An employee works on at the Centenario deep-water oil platform in the Gulf of Mexico off the coast of Veracruz, Mexico. Picture: REUTERS
An employee works on at the Centenario deep-water oil platform in the Gulf of Mexico off the coast of Veracruz, Mexico. Picture: REUTERS

Singapore — Brent crude futures jumped close to $3 on Friday to their highest since September after a US air strike killed senior Iranian and Iraqi military personnel, raising concern that escalating Middle East tension may disrupt oil supplies.

Brent crude futures jumped nearly $3 to hit a high of $69.16 a barrel, the highest since September 17. The front-month Brent March contract was at $68.25 a barrel, up $2.00, or 3%, by 2.58am GMT.

US West Texas Intermediate (WTI) crude futures rose $1.76, or 2.9%, to $62.94 a barrel. Earlier, it touched $63.84 a barrel, highest since May 1.

“The supply-side risks remain elevated in the Middle East and we could see tensions continue to elevate between the US and Iran-backed militia in Iraq,” said Edward Moya, analyst at brokerage Oanda, in an e-mail to Reuters.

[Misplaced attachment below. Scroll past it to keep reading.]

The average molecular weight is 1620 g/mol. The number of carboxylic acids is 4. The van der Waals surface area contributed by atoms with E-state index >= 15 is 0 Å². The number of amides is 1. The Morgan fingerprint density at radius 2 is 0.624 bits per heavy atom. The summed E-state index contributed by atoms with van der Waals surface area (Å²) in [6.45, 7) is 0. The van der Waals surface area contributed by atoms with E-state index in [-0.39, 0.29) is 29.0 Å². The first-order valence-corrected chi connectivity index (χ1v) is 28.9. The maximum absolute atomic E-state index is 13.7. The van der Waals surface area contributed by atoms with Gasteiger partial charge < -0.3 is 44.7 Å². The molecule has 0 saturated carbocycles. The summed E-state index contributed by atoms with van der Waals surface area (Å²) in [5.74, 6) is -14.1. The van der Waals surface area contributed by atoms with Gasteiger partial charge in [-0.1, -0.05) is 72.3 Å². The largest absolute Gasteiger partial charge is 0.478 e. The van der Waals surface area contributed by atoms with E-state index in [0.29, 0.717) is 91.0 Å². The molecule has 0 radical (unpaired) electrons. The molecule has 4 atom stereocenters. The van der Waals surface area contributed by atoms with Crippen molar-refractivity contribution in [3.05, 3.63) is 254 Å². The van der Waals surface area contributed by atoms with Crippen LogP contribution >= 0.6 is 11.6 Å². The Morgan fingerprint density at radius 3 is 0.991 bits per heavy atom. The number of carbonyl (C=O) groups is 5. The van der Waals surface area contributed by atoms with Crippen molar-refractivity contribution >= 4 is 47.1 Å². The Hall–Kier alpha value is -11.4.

An air strike at the Baghdad International Airport early on Friday killed Iranian major-general, Qassem Soleimani, head of the elite Quds Force, and Iraqi militia commander Abu Mahdi al-Muhandis, an Iraqi militia spokesperson told Reuters.

The Pentagon later confirmed it was a US air strike that killed Soleimani.

Oil prices were also lifted by China’s central bank saying on Wednesday it was cutting the amount of cash that banks must hold in reserve, releasing about 800-billion yuan ($115bn) in funds to shore up the slowing Chinese economy.

This came shortly after data showed China’s production continued to grow at a solid pace and business confidence shot up.

“Oil prices still have room for further upside as many analysts are still having to upgrade their demand forecasts to include a rather calm period on the trade front,” Moya said, referring to the warming trade relations between China and the US.

“President Trump is likely to take a break on being ‘tariff man’ until we get beyond the presidential election in November.” 

Reuters

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